“…And surely I am with you always, to the very end of the age” — Matthew 28:20 (b). Jesus was and is “God with us!”

References/Resources:

Taft Avenue Community Church: Orange, CA > It’s All About the Presence | Christ in You

Ray Ortlund

True Woman | Immanuel Changes Everything

A Prayer for More Christmas Hush, Less Christmas Rush

23 Dec
luke

For to us a child is born, to us a son is given; and the government shall be upon his shoulder, and his name shall be called Wonderful Counselor, Mighty God, Everlasting Father, Prince of Peace. Isaiah 9:6

Better a dry crust with peace and quiet than a house full of feasting, with strife. Proverbs 17:1

“My dear Martha, you are worried and upset over all these details! There is only one thing worth being concerned about. Mary has discovered it, and it will not be taken away from her.“ Luke 10:41-42

Dear Lord Jesus, it’s the eve of Christmas Eve—arguably, one of the most pressure-laden, detail-heavy, preparation-peaking, relationship-stressing, and traffic-snarly days of the year. We are so thankful that you are the Prince of Peace, and that you’ve come to make peace, in the chaos of our world and hearts.

As this day unfolds, grant us wisdom to discern the difference between the many Martha-like-details that really don’t matter; and the “one good thing” you commended in Mary. Jesus, be our treasure and pleasure; the focus of our gaze and the joy of our hearts; not just, the “reason-for-the-season”, but, the very center of our existence.

May your welcoming, kind, gracious heart be the most notable reality in our homes this Christmas. Bring your centering peace to bear in profound and sensate ways. Grant us copious amounts of your mercy for our prodigals; your grace for our brokenness; and your compassion, for one and all alike.

To the degree our traditions have become idols; our expectations have grown unrealistic, our busyness reveals our barrenness, and our gift giving is more about face saving, forgive us and free us, Jesus.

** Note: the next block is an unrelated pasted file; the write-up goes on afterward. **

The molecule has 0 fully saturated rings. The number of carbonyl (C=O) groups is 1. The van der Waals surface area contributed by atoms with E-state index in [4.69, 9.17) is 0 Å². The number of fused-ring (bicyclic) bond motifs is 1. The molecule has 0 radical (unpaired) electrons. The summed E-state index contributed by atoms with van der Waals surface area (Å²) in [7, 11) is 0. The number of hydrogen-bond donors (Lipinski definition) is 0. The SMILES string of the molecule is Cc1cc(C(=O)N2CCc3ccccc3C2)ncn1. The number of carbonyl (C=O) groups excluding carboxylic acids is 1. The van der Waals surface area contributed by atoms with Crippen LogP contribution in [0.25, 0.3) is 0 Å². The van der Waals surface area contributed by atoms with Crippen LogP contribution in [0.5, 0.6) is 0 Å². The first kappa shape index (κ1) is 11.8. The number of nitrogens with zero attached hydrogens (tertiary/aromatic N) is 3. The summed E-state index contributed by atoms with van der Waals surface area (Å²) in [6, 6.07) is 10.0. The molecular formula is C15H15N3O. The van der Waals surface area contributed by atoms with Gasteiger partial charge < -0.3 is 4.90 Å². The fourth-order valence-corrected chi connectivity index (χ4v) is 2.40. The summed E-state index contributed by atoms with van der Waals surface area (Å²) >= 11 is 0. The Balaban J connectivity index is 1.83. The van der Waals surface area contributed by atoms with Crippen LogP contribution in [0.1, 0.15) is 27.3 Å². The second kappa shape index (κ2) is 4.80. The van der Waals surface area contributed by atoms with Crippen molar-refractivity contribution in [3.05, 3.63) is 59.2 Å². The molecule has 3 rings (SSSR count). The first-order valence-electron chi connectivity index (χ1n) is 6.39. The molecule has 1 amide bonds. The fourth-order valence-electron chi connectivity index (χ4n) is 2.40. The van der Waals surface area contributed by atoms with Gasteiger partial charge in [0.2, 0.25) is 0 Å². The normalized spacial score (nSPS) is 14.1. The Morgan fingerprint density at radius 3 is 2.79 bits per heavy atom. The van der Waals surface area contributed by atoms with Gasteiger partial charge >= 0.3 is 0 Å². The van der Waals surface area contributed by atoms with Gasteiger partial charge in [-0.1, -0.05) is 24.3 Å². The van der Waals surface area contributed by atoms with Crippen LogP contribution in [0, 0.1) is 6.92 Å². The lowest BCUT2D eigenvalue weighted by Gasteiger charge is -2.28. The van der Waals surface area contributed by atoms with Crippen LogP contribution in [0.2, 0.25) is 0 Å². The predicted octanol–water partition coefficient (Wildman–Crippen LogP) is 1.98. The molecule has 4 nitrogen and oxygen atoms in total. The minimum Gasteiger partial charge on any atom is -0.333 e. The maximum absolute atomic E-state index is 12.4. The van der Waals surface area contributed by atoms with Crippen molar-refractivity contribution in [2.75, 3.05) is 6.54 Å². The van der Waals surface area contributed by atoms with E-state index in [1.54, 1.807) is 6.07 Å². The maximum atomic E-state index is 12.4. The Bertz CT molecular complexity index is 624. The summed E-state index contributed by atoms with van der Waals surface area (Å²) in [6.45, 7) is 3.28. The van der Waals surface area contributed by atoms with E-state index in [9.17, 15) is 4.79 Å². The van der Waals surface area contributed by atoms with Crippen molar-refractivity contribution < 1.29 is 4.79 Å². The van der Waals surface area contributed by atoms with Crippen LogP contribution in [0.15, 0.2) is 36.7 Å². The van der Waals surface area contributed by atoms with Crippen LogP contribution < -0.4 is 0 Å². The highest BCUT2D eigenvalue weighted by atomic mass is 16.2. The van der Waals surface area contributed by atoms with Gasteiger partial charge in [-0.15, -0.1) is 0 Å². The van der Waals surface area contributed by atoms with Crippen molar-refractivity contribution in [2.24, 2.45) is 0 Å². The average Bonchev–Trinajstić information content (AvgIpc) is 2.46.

May the silent night of your birth bring its gentling presence in our homes. May the “good news of great joy,” the angel’s declared, trump any other storyline we would write for this week. May your peace, that passes all understanding, reign in our hearts like an irresistible force. May the hope of the Day when “all will be put right,” free us to wait patiently and love boldly in this day.

Lord Jesus, as you have come to serve us—from your manger to the cross, so may we find our greatest joy this week in serving one another. Free us from any need for anybody to be any different than they are. So very Amen we pray, in your tender and triumphant name.

Reprinted from: A Prayer for More Christmas Hush, Less Christmas Rush – Heavenward by Scotty Smith.

Additionally, click here to view a related post: Taft Avenue Community Church: Orange, CA > Harried, Hurried? | Finding Rest in the Merry-Thon

Harried, Hurried? | Finding Rest in the Merry-Thon

17 Dec

stress“Come to me, all you who are weary and burdened, and I will give you rest” Matthew 11:28

“One reason we are so harried and hurried is that we make yesterday and tomorrow our business, when all that legitimately concerns us is today. If we really have too much to do, there are some items on the agenda which God did not put there. Let us submit the list to Him and ask Him to indicate which items we must delete. There is always time to do the will of God. If we are too busy to do that, we are too busy.” ― Elisabeth Elliot

If you find yourself harried, hurried, and just too busy to do the will of God during this Christmas season and your focus has shifted from Christ to the wordly pursuit of the perfect gift, meal, or travel experience…refocus. If all thoughts of serving have fled under the crushing stress of unrealistic expectation and the highlighted ideal has robbed you of your joy…realignPerfect holiday tableaus are erected months in advance in the hopes we will all be looking ahead willing to spend now for unattainable perfection in the future or looking to the past at less then ideal gatherings that missed the mark hoping for a second chance to recreate what failed. Blind yourself to these manufactured distractions…re entrench